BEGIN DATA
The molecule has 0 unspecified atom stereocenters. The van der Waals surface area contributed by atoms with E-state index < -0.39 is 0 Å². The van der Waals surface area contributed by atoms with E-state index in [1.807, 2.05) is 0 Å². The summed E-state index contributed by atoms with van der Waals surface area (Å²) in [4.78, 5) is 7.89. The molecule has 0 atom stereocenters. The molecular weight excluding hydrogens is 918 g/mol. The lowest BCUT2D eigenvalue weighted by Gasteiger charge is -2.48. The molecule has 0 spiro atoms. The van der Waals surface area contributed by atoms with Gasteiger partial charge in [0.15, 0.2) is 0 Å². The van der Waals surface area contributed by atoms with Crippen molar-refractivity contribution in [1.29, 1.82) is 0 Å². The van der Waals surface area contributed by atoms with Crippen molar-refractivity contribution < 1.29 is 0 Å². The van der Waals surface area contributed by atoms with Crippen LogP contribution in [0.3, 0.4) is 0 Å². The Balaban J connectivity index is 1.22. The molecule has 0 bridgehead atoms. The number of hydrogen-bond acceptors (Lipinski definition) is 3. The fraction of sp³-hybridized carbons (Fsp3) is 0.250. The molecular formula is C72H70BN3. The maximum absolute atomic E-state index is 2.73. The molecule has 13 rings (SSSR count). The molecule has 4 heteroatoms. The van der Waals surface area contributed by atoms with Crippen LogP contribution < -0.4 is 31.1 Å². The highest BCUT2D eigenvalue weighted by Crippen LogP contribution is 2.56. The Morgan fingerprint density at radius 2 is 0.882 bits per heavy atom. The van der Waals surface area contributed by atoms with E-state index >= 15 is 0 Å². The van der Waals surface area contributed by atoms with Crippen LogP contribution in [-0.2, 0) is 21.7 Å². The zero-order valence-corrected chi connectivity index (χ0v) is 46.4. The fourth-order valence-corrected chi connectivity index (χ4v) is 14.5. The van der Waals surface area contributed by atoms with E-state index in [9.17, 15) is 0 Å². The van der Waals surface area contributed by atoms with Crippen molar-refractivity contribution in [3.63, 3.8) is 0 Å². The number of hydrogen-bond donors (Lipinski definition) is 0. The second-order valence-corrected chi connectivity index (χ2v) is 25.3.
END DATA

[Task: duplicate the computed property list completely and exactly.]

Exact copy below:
The molecule has 0 unspecified atom stereocenters. The van der Waals surface area contributed by atoms with E-state index < -0.39 is 0 Å². The van der Waals surface area contributed by atoms with E-state index in [1.807, 2.05) is 0 Å². The summed E-state index contributed by atoms with van der Waals surface area (Å²) in [4.78, 5) is 7.89. The molecule has 0 atom stereocenters. The molecular weight excluding hydrogens is 918 g/mol. The lowest BCUT2D eigenvalue weighted by Gasteiger charge is -2.48. The molecule has 0 spiro atoms. The van der Waals surface area contributed by atoms with Gasteiger partial charge in [0.15, 0.2) is 0 Å². The van der Waals surface area contributed by atoms with Crippen molar-refractivity contribution in [1.29, 1.82) is 0 Å². The van der Waals surface area contributed by atoms with Crippen molar-refractivity contribution < 1.29 is 0 Å². The van der Waals surface area contributed by atoms with Crippen LogP contribution in [0.3, 0.4) is 0 Å². The Balaban J connectivity index is 1.22. The molecule has 0 bridgehead atoms. The number of hydrogen-bond acceptors (Lipinski definition) is 3. The fraction of sp³-hybridized carbons (Fsp3) is 0.250. The molecular formula is C72H70BN3. The maximum absolute atomic E-state index is 2.73. The molecule has 13 rings (SSSR count). The molecule has 4 heteroatoms. The van der Waals surface area contributed by atoms with Crippen LogP contribution < -0.4 is 31.1 Å². The highest BCUT2D eigenvalue weighted by Crippen LogP contribution is 2.56. The Morgan fingerprint density at radius 2 is 0.882 bits per heavy atom. The van der Waals surface area contributed by atoms with E-state index >= 15 is 0 Å². The van der Waals surface area contributed by atoms with Crippen LogP contribution in [-0.2, 0) is 21.7 Å². The zero-order valence-corrected chi connectivity index (χ0v) is 46.4. The fourth-order valence-corrected chi connectivity index (χ4v) is 14.5. The van der Waals surface area contributed by atoms with E-state index in [9.17, 15) is 0 Å². The van der Waals surface area contributed by atoms with Crippen molar-refractivity contribution in [3.63, 3.8) is 0 Å². The number of hydrogen-bond donors (Lipinski definition) is 0. The second-order valence-corrected chi connectivity index (χ2v) is 25.3.